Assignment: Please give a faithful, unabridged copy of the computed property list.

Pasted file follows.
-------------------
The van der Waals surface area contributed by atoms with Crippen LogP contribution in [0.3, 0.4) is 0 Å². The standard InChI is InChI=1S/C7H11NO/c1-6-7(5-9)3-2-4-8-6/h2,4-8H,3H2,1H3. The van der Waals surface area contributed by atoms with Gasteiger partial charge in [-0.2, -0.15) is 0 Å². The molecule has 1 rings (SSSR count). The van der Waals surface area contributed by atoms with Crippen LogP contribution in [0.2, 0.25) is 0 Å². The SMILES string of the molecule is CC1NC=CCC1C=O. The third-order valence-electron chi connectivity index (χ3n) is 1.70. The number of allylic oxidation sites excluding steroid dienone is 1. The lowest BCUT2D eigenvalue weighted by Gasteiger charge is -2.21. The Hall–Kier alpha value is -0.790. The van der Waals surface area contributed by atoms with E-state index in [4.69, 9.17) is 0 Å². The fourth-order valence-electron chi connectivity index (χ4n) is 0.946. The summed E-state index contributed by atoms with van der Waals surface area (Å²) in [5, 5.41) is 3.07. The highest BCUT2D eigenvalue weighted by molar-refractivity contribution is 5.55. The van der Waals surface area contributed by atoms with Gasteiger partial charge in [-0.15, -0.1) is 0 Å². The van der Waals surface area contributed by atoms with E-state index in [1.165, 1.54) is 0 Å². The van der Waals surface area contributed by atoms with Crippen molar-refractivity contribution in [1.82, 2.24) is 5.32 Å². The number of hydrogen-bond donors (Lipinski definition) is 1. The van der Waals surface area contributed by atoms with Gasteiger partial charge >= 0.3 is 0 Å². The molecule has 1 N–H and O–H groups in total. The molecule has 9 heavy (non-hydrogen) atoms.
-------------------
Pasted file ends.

The van der Waals surface area contributed by atoms with Crippen LogP contribution in [0.3, 0.4) is 0 Å². The standard InChI is InChI=1S/C7H11NO/c1-6-7(5-9)3-2-4-8-6/h2,4-8H,3H2,1H3. The van der Waals surface area contributed by atoms with Gasteiger partial charge in [-0.2, -0.15) is 0 Å². The molecule has 1 rings (SSSR count). The van der Waals surface area contributed by atoms with Crippen LogP contribution in [0.2, 0.25) is 0 Å². The SMILES string of the molecule is CC1NC=CCC1C=O. The third-order valence-electron chi connectivity index (χ3n) is 1.70. The number of allylic oxidation sites excluding steroid dienone is 1. The lowest BCUT2D eigenvalue weighted by Gasteiger charge is -2.21. The Hall–Kier alpha value is -0.790. The van der Waals surface area contributed by atoms with E-state index in [4.69, 9.17) is 0 Å². The fourth-order valence-electron chi connectivity index (χ4n) is 0.946. The summed E-state index contributed by atoms with van der Waals surface area (Å²) in [5, 5.41) is 3.07. The highest BCUT2D eigenvalue weighted by molar-refractivity contribution is 5.55. The van der Waals surface area contributed by atoms with Gasteiger partial charge in [-0.15, -0.1) is 0 Å². The van der Waals surface area contributed by atoms with E-state index in [1.165, 1.54) is 0 Å². The van der Waals surface area contributed by atoms with Crippen molar-refractivity contribution in [1.82, 2.24) is 5.32 Å². The number of hydrogen-bond donors (Lipinski definition) is 1. The van der Waals surface area contributed by atoms with Gasteiger partial charge >= 0.3 is 0 Å². The molecule has 1 N–H and O–H groups in total. The molecule has 9 heavy (non-hydrogen) atoms.